The final piece of the plan calls for housing at the rear of the property, where it abuts an existing residential neighborhood, which is permitted under Riverhead Town’s Commercial/Residential Campus zoning district. Fullam said the housing could help address some seasonal needs for people who work directly with the operation and could also house people in town for training and conferences hosted by the institute.

The food institute is currently leasing the property from owners Paul Pawlowski and Kenneth Ballato, who purchased it in 2020.

A rendering of the proposed remodeling of the building’s exterior. (Credit: Rendering courtesy of East End Food Institute)

Homeside Florist & Greenhouses closed in 2018 after 64 years in business. It was founded in the 1950s by Ernest Olsen and run by his children Andrea and Kris after he died in 2018. The property was listed on the market in February 2019 for $3.5 million.

In an interview Friday, Pawlowski described Fullam as a great partner on the project with an “awesome” vision.

“First and foremost, it works well with what was there. [The Olsens] were a hardworking family and there forever and a transition to an agricultural use again is great,” he said.

Pawlowski said the goal is to achieve a new site plan for the property that will improve the layout, flow and traffic. “Eventually, the entire site will be properly laid out with new buildings,” he said. “If we can improve traffic flow, we will.”

The organization is working with a traffic consultant on a study and would ideally like to see a right-turn-only exit directly onto Route 105 to alleviate congestion in the area.

“It will service both forks. It’s a really good use,” Pawlowski said.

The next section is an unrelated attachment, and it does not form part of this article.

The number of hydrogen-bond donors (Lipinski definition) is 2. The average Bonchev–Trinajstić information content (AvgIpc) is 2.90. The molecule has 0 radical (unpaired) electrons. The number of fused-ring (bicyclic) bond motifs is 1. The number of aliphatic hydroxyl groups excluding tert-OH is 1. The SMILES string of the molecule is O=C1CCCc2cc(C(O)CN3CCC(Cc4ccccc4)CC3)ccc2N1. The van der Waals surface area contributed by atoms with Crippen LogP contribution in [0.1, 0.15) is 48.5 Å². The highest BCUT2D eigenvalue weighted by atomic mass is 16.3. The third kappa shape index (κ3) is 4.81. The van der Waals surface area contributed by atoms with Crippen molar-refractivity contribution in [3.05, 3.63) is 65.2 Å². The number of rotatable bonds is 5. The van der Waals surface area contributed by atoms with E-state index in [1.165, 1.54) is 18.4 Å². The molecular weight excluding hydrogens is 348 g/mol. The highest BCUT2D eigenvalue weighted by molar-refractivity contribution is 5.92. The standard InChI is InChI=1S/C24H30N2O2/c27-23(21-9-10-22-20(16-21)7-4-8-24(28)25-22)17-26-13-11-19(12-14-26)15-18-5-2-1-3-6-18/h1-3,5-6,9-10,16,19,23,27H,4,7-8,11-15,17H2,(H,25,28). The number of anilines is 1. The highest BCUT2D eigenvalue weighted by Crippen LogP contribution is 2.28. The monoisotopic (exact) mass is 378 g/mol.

Plans for the food hub project will be unveiled during a fundraising cocktail party at Nick & Toni’s in East Hampton on Thursday, Sept. 15.  The event will feature some of the institute’s current producers including Balsam Farms in Amagansett, Mecox Bay Dairy in Water Mill and Treiber Farms in Peconic.

Fullam will also be available at the farmer’s market Friday, Sept. 16, and Friday, Sept. 30, to share plans with the community, get feedback and answer questions. “We’ve been working behind the scenes really hard and looking forward to getting some feedback from the food producers, farmers and community to make sure we’re heading in the right direction now that we’re finalizing designs and trying to go in for our building permit,” she said, adding that she hopes to have applications submitted to the town by the end of the year.

Fullam, who has served as executive director at the institute since 2018, is passionate about food, community health and the environment. “We’re impacting the environment, the economy and equitable access to food, which leads to a healthier community. It’s an essential piece to make sure agriculture survives, people stay healthy and resilient,” she said, especially in the face of the pandemic, which showed how fragile the food system can break down. “We’re trying to localize and strengthen the resilience behind the scenes if we do have a crisis like a pandemic — or, more likely, a hurricane,” Fullam said.

The East End Food Market is located at 139 Main Road in Riverhead. It is currently open Fridays from 3  to 7 p.m. through the end of October. The winter market will reopen Saturday, Nov. 26. For more information on the market and plans for the food hub, visit